As if casually talking about the weather outside, Bethesda Game Studios dropped a pretty big bomb (no pun intended) on Fallout fans a couple of hours ago on their Twitter account. Check out the tweet below:
Initially, this sounds like totally good news, right? Who wouldn’t want to wander the wasteland with their favorite vault dweller in perpetuity? You could just run around forever, as you progressively reaching god-level proportions of power, until every settler in the Commonwealth bows at your feet in equal parts awe and humility. That sounds good on paper, sure…but is this for sure good news? Let’s unpack this a little bit.
As Matt from MrMattyPlays on YouTube mentions, we do all have our main character that we take throughout our experiences in the wasteland. Sure, we’ll make more characters to mess around with, but ultimately we have a major one we try and do everything with.
The same is true with Skyrim. With Khavarri, my Khajiit jack-of-all-trades, I scoured nearly every square inch of the harsh country of the Nords, or at least as much as I could squeeze into a month’s time. I got every achievement, found every artifact, did every side quest I could find, then that was it. By the time I was level 80, nothing could touch me on the hardest difficulty setting. I would flick the mightiest of foes, and they would explode with the power of a dying star. Forget about the obscenely overpowered alchemy exploits — I didn’t even need those. I was a doom upon my foes.
This isn’t exactly a bad thing. Players should be rewarded for putting a ton of time into their games, but by the time I was done with that one character, I had no desire to play Skyrim ever again. Don’t get me wrong, I love the game. There was just nothing really left for me to experience. No real replay value to motivate me to play. After I finished the Dragonborn DLC, I never played it again. I understand that I’m probably a huge exception compared to other Bethesda fans. Hell, my mom is STILL playing Skyrim after four years of exploring it. It still is a potential issue that comes with an unlimited level cap and freedom of play after the main story.
Here is what I’m interested in, as a fan of RPGs. Player agency. Freedom of choice. I want to feel like my decisions have weight, and my choices won’t exactly be the same as any other player in the room. Having freedom of choice naturally encourages you to play the game over again. What happens if I side with this faction? Can I kill that guy this time around? Things like that. Pair player agency with a good story, and you have something magical you would want to experience again and again. You don’t really need an unlimited level cap if you have that.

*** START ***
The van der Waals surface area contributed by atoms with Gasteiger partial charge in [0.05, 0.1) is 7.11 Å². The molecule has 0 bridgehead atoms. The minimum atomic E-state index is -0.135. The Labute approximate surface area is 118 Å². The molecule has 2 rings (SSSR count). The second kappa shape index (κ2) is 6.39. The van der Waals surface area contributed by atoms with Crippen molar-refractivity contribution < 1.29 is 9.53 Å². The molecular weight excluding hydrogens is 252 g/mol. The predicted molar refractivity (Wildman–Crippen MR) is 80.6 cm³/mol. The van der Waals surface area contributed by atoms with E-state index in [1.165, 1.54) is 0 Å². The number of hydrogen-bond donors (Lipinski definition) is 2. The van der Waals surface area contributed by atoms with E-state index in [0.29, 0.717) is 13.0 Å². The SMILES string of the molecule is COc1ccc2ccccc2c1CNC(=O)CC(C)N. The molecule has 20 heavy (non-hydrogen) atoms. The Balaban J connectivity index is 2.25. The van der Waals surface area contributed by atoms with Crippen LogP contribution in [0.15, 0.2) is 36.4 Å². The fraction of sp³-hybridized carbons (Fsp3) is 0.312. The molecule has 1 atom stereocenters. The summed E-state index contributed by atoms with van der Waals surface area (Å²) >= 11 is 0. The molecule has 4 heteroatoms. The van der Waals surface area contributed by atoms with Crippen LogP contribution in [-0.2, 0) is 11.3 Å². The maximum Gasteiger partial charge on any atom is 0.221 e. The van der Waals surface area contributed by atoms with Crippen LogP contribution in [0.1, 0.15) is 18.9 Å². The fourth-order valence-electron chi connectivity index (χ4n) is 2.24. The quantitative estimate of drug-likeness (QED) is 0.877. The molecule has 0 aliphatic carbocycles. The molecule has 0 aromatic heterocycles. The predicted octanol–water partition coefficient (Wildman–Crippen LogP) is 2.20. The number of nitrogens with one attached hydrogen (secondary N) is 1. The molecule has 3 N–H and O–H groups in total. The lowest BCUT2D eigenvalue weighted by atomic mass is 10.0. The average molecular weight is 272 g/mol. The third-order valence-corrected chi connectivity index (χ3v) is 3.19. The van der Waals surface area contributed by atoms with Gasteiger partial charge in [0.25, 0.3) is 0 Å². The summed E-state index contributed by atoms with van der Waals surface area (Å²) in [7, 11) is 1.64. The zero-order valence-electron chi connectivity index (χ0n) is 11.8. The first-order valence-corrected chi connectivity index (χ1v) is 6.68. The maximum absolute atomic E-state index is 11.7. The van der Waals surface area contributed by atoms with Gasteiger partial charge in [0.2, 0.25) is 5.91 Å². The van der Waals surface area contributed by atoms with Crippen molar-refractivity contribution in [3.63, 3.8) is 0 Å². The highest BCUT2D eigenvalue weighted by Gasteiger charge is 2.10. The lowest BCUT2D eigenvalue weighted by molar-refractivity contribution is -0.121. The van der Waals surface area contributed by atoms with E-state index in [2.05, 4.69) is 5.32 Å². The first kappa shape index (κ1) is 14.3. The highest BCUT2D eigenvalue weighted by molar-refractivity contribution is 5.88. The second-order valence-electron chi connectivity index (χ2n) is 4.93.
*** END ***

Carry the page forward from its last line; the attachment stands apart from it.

I’m not saying that Fallout 4 won’t have those things, in fact all of the things I’ve heard or seen about the game suggests the contrary. I just want Fallout 4 to make me want to play it more than just once, and to actually have a meaningful impact in the world it is presenting. I have every confidence that Fallout 4 is going to be amazing, and that I will spend way too much of my life devoted to playing it — I just hope that it can manage to keep things interesting every time I play.
I have no intention of playing one character to infinity and beyond. Thanks to Bethesda’s new approach to storytelling they’re trying this time around, I’m excited to try things in different ways than usual.
Are you excited about the lack of a level cap? Or do you think it could be a crutch that holds it back? Let us know in the comments below. Thanks for reading!
Find out more information about Fallout 4, and other Bethesda titles on their website below: